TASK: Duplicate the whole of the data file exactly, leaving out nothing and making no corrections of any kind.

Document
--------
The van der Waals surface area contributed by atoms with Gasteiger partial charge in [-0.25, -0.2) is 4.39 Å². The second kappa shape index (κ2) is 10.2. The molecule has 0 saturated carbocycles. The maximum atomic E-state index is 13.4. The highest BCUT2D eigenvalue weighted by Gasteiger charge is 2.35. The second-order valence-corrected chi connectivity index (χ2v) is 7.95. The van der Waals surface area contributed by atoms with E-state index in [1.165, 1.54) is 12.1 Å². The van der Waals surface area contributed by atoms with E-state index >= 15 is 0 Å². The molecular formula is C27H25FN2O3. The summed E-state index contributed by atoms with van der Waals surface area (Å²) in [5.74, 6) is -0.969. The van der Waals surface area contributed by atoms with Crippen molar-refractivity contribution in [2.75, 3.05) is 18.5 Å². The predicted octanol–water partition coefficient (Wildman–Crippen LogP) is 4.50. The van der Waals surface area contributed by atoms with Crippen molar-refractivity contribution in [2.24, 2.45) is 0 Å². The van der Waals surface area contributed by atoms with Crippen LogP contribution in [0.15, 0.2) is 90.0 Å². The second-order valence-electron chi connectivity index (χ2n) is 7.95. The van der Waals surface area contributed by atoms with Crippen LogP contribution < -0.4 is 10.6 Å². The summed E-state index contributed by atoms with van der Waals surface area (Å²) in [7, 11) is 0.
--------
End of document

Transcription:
The van der Waals surface area contributed by atoms with Gasteiger partial charge in [-0.25, -0.2) is 4.39 Å². The second kappa shape index (κ2) is 10.2. The molecule has 0 saturated carbocycles. The maximum atomic E-state index is 13.4. The highest BCUT2D eigenvalue weighted by Gasteiger charge is 2.35. The second-order valence-corrected chi connectivity index (χ2v) is 7.95. The van der Waals surface area contributed by atoms with E-state index in [1.165, 1.54) is 12.1 Å². The van der Waals surface area contributed by atoms with E-state index >= 15 is 0 Å². The molecular formula is C27H25FN2O3. The summed E-state index contributed by atoms with van der Waals surface area (Å²) in [5.74, 6) is -0.969. The van der Waals surface area contributed by atoms with Crippen molar-refractivity contribution in [2.75, 3.05) is 18.5 Å². The predicted octanol–water partition coefficient (Wildman–Crippen LogP) is 4.50. The van der Waals surface area contributed by atoms with Crippen molar-refractivity contribution in [2.24, 2.45) is 0 Å². The van der Waals surface area contributed by atoms with Crippen LogP contribution in [0.15, 0.2) is 90.0 Å². The second-order valence-electron chi connectivity index (χ2n) is 7.95. The van der Waals surface area contributed by atoms with Crippen LogP contribution < -0.4 is 10.6 Å². The summed E-state index contributed by atoms with van der Waals surface area (Å²) in [7, 11) is 0.